I think that writing fiction is a way of bringing everything about yourself out in the text. Conequently, both your interior and exterior worlds surface and clash. You are writing both your innternal and external autobiography; you are writing about your unconscious tendencies and your current, every-day waking life.
I think that J. G. Ballard's work is so pioneering because of this reason: his earlier fiction attempts to interrelate both the inner world of the psyche and the outer world of reality. He attempted to create landscapes where both the paintings of people like Dali fuse with the everyday normality occuring in the prevailing political events of whatever time in question.
My state of mind is constantly preoccupied with this dilemma. Fragments of dreams clash against the events in my life, and I'm left in a standstill which blurs what is normally deemed to be 'reality'. Reality is fiction and fiction is reality: I am left to a state where nothing is distinguishable, and where nothing is credible.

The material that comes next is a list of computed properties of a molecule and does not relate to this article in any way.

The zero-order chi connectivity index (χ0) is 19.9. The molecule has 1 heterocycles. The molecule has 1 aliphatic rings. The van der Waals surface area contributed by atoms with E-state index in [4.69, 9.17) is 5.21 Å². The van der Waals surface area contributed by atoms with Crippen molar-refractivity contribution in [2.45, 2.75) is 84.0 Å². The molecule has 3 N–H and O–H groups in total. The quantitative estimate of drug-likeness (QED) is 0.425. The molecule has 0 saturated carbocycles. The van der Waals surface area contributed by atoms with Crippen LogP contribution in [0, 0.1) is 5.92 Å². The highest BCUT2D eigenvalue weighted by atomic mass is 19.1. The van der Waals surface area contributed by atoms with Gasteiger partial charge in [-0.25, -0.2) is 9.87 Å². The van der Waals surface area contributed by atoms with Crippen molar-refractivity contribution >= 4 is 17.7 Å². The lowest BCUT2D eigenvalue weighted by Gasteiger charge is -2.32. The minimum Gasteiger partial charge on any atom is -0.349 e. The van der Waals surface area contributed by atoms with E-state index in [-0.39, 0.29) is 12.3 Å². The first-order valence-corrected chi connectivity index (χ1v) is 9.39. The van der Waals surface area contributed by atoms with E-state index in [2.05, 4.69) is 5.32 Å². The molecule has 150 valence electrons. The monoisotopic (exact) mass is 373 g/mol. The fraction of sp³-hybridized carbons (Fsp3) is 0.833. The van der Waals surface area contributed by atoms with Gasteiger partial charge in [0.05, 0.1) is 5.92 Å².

I think it's a mistake to think that a surrealist artist turns his back completely on 'reality'. The surrealist draws on the external world just as much as the interior world; his job is merely to make them converge. They are both synonymous, one isn't deemed to be 'superior' to the other. I think that this is what differentiates it from, say, social realism. I'm not criticising this genre, but overall it is far more single-tracked. It works on one level, and draws solely on the preoccupations of reality. Surrealism can work with the same themes as social realism, and it can implement them into a new unprecedented form. This 'unprecedented form' is a new landscape where interior and exterior worlds clash.